Long Island Shellfish Population To Be Revitalized Through Gardening Program
The program is meant to rehabilitate the shellfish population, which benefits Long Island as a whole.
OYSTER BAY, NY — The Town of Oyster Bay is looking to do something about the diminishing shellfish population on Long Island.
The Town designated three parcels of underground land as conservation management areas for the preservation, seeding, rehabilitation of shellfish including the use of community oyster gardens, it announced on Thursday. The three locations will be situated throughout Oyster Bay Harbor, coming to about 50 acres total, and will eventually lead to the creation of a self-sustaining oyster reef in the watershed.
The partnership is between Town Supervisor Joseph Saladino, the Oyster Bay-Cold Spring Harbor Protection Committee, Friends of the Bay, and Cornell Cooperative Extension.
However, multiple sources said this stands to benefit all of Long Island.
"Oyster Bay Harbor has long been considered one of the crown jewels of Oyster Bay," Saladino stated via press release. "The Community Shellfish Gardening Program will undoubtedly help bolster the resiliency of our coastal communities, as well as greatly improve the water quality. Oysters and clams are filter feeders and are capable of filtering up to 50 gallons of water a day, which will help clean and improve water quality in the area."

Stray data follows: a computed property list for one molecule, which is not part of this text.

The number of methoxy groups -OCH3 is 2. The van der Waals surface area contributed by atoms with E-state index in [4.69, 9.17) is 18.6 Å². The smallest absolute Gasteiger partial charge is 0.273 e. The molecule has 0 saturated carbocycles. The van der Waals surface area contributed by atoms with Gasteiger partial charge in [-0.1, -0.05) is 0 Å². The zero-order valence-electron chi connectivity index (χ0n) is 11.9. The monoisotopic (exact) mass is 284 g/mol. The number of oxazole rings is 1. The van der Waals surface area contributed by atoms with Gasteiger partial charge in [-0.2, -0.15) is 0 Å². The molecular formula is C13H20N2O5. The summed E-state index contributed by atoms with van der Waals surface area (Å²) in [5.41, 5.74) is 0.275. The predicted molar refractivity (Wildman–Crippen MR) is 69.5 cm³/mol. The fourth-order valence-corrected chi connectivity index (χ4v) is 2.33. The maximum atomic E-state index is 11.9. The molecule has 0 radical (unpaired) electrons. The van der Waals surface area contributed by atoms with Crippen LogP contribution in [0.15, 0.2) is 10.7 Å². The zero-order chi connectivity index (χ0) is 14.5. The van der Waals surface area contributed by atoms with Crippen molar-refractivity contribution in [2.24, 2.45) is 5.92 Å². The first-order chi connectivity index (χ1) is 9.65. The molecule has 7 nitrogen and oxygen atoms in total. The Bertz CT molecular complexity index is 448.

The Town will establish three Conservation Management Areas in Town waters: one along West Shore Road in Bayville, one at Laurel Hollow Beach, and one in Oyster Bay Cove.
The locations that have been designated as Conservation Management Areas were selected after careful consideration and study that included an examination of the bottom types, water currents and the commercial impacts.
The partnership will use a portion of the Laurel Hollow conservation area as needed to facilitate and encourage Community Shellfish Gardening in an area conducive to the sustainability and propagation of oysters. Under the program, volunteers are provided with the training, equipment, and ongoing support necessary to help aid the successful growth of juvenile oysters.
The program expects to raise 85,000 oysters in 2019 alone. That will immediately benefit water quality of the harbor, with results exponentially increasing as the program establishes itself.